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Breast cancer risk is increased by early menarche and late menopause, suggesting that the long duration of exposure of the breasts to the high levels of ovarian steroids in premenopausal women increases risk. Recent prospective studies have shown that postmenopausal women who develop breast cancer have significantly greater prediagnostic serum concentrations of oestradiol than postmenopausal women who remain healthy. Estimation of long-term oestradiol concentrations in premenopausal women is difficult, and few data are available from prospective studies, but these are compatible with the hypothesis that relatively high oestradiol concentrations in premenopausal women are also associated with an increase in breast cancer risk. Women in populations with low breast cancer rates have low serum oestradiol concentrations both before and after the menopause. The serum concentration of oestradiol is probably a major determinant of breast cancer risk, but more data are needed to confirm this and to investigate the possible roles of other sex hormones.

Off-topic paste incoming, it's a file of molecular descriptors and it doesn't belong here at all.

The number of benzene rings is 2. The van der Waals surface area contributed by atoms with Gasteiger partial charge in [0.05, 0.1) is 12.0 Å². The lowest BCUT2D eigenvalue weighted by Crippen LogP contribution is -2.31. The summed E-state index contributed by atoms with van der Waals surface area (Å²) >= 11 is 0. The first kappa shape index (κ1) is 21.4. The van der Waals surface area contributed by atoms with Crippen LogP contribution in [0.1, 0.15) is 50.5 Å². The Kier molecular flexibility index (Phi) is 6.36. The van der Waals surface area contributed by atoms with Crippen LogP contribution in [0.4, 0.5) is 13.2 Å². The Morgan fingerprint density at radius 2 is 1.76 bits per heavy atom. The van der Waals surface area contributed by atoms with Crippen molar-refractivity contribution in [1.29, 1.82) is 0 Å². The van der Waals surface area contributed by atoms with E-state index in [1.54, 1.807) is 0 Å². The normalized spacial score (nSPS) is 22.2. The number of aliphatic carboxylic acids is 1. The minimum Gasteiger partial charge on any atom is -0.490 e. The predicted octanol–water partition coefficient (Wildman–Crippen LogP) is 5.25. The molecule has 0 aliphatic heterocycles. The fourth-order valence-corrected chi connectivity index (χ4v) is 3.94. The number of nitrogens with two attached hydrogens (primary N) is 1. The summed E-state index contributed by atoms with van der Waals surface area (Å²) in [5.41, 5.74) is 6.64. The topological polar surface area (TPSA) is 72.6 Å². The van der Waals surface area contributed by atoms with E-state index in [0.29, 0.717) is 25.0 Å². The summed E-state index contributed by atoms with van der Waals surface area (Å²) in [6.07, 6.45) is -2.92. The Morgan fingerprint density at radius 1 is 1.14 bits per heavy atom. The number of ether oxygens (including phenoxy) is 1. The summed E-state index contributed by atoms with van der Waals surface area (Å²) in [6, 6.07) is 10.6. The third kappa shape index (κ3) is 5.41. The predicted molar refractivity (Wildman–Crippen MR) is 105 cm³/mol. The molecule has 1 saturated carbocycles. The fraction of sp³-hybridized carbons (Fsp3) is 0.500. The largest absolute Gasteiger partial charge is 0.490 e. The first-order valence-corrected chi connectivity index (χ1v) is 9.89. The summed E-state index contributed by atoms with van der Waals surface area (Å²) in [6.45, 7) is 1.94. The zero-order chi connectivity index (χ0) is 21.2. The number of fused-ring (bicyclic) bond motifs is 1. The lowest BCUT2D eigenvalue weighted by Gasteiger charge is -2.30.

Original publication




Conference paper

Publication Date





175 - 180


Body Mass Index, Breast Neoplasms, Estradiol, Female, Humans, Neoplasms, Hormone-Dependent, Postmenopause, Premenopause, Risk Factors, Sex Hormone-Binding Globulin